Cleanup of an east Petaluma parcel of land is nearly complete, reviving the prospects for more than 100 housing units and a potential second commuter rail station.

Todd Kurtin, principal with developer Lomas Partners, said he has received a draft letter from the San Francisco Bay Regional Water Quality Control Board stating that his land at Corona Road and McDowell Boulevard is toxin-free. It is a key step necessary to developing the parcel, where Kurtin plans to add 112 residential units, including 15 percent affordable housing, and a 150-space parking area for a future SMART train station.

“I wanted to get the SMART parcel signed off,” Kurtin said.

As Kurtin continues developing the site, a lawsuit is moving forward with SMART that could prevent a station at that site. A deal between Kurtin and SMART to build a parking garage at the Corona Road site in exchange for development rights to a downtown Petaluma property SMART owns fell apart earlier this year.

SMART claims Kurtin breeched the contract by changing the design of the proposed Corona parking lot. Kurtin claims SMART unilaterally walked away from the deal without considering other options. A trial is scheduled for May.

Meanwhile, Kurtin is planning on submitting a development plan to the city next month for the housing project, which is adjacent to the 200-unit Brody Ranch development already under construction. Kurtin said his proposal will carve out space for a 150-space parking lot adjacent to the train tracks, should SMART approve a second Petaluma station at the site. If not, he said the lot could accommodate housing.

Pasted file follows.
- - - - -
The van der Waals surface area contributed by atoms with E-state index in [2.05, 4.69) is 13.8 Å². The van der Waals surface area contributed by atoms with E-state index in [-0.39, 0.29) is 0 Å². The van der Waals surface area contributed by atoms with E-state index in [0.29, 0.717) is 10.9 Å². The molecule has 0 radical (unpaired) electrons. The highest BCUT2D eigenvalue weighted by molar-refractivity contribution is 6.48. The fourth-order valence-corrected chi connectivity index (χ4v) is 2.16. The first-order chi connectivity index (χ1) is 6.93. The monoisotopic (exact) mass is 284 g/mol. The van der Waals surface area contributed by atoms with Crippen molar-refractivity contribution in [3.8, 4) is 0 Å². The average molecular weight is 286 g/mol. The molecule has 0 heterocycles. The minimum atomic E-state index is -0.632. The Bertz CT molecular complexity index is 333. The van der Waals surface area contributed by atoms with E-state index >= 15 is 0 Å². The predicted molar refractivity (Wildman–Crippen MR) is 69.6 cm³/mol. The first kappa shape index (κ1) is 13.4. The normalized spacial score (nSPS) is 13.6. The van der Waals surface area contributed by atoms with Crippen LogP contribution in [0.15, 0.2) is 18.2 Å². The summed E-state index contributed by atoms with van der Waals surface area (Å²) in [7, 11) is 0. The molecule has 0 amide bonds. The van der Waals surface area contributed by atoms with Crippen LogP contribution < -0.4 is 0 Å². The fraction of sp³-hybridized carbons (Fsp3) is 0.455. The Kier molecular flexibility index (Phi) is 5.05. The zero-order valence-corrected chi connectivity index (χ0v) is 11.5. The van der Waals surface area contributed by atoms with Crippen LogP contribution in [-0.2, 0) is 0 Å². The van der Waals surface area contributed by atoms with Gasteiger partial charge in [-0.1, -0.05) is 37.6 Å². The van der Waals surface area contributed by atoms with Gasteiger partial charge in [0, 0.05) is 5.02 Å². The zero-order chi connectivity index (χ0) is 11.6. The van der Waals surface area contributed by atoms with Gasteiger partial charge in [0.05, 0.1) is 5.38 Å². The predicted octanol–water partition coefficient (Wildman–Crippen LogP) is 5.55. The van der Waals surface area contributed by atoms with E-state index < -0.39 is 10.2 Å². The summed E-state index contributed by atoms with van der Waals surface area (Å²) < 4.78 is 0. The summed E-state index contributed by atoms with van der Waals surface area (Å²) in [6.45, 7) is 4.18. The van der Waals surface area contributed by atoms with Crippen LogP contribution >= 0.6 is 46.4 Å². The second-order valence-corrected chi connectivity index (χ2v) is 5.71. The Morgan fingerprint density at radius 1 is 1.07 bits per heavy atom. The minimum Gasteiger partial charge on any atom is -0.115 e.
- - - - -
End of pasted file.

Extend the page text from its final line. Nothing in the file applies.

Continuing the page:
“I’m moving forward with the entitlements,” he said. “I’m saving an area for the SMART parking. The best-case scenario, we work something out with the parking.”

SMART originally asked Kurtin to design a 2-story parking garage with the same amount of parking on the side of the parcel farther from the proposed station. Farhad Mansourian, SMART’s general manager, said he couldn’t talk about specifics of the case due to the pending lawsuit. He said there has been no communication with the developer during the legal proceedings, but SMART would be open to considering alternatives.

“If something is put in front of us that is in our best interest, we’ll consider it,” he said. “Our position is any station in that area would be fantastic for Petaluma.”

SMART in the past has had discussions with Cornerstone Properties, which owns the Old Adobe Lumber on Old Redwood Highway across from SMART’s headquarters. The developer wants to turn the property into a maker space, like Sebastopol’s Barlow, and add a SMART station.

Kurtin said he is “hoping to work something out with SMART,” to restart the deal that will result in the Corona Road station. He had planned to propose 300 apartments and 75 additional parking spaces on the SMART-owned downtown lot adjacent to the SMART station between D and East Washington Street, but that project remains in limbo due to the lawsuit.

“The downtown project is totally on hold,” he said.

(Contact Matt Brown at matt.brown@arguscourier.com.)